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WHAT HAPPENED IN VEGAS

It’s been almost a week since I said farewell to CinemaCon, having departed Wednesday afternoon, post-the Universal presentation. I’ve had some time now to digest all I saw, heard and of course, ate and before we turn the page, having heard the theatrical industry’s vigorous defense of the theatrical experience, I had  some final reflections: • In recent years, CinemaCon has been the scene of some dramatic squabbles about the window, formats and where this industry is headed – all the issues roiling the film world. This year: not a bit of that: No fighting, no disagreement, no reference to any of the questions or issues looming over the industry. Apart from the Fox presentation, where it would’ve been slightly odd not to make some reference, not even a nod of the head to the fact that one-sixth of our studios have disappeared since the last gathering and that another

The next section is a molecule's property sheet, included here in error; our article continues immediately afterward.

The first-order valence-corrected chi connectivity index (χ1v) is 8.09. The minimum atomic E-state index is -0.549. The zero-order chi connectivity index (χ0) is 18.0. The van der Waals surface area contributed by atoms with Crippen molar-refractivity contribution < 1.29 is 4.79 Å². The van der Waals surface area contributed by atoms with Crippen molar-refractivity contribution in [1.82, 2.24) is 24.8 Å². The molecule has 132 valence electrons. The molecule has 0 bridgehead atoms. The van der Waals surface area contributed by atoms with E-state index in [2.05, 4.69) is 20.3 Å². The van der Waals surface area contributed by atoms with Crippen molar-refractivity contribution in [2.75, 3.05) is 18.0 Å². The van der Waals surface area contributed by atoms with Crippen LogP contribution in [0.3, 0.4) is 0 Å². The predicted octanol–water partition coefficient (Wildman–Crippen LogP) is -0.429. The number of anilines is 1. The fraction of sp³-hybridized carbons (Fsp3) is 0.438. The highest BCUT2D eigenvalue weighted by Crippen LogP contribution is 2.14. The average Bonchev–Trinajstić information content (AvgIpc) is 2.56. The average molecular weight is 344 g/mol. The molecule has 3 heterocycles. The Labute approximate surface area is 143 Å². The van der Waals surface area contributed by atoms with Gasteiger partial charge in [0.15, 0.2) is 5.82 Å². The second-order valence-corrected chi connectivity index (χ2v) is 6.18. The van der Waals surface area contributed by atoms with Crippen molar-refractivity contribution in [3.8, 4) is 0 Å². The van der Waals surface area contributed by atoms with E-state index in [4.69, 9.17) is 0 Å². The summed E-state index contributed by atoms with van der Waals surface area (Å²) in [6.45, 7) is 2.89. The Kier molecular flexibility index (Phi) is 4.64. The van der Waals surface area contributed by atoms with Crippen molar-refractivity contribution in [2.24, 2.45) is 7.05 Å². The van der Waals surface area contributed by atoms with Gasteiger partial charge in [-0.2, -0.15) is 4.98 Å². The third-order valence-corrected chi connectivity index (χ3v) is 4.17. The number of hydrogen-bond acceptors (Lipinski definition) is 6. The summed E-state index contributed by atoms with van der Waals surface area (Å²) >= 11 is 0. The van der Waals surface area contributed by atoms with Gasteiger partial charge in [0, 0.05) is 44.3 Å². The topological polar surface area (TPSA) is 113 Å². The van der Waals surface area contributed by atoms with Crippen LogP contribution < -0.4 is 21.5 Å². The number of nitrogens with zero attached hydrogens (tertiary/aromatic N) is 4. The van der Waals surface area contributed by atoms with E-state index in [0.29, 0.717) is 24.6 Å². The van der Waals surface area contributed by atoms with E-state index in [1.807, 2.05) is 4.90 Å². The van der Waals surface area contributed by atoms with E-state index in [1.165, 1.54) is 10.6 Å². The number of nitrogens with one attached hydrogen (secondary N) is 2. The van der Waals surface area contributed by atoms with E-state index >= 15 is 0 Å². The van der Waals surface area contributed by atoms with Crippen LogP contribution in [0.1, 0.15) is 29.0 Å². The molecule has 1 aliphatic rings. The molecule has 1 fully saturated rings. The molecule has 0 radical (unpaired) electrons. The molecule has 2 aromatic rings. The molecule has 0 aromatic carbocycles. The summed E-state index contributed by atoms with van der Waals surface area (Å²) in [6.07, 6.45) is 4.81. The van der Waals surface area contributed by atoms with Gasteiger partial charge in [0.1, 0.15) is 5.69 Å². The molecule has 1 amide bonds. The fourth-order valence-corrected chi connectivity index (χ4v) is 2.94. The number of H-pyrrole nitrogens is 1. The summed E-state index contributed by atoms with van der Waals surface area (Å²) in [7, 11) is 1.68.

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HOLLYWOOD DANCES AROUND THE DONALD

Things are getting weird in Donald Trump’s Hollywood. And it is Donald Trump’s Hollywood, because the shadow of this Presidency is starting to fall everywhere upon it: whether, in whispers and rumors, or in major plays to keep on the right side of or ahead of an administration that wishes nothing good to the industry at large. While talent may pose as The Resistance, this is certainly not a fight the corporate overlords would have chosen. At a time when the poohbahs are trying to claw out a future for Hollywood, trouble from Washington is the last thing they want. Trump didn’t bring about this moment of total insecurity for Hollywood. It’s not because of Donald Trump that the streaming onslaught began, that Harvey Weinstein was exposed, that movie marketing costs are exploding through the stratosphere. But add to that a new element of instability and uncertainty, and you have Donald Trump’s Hollywood, in a bottle. Here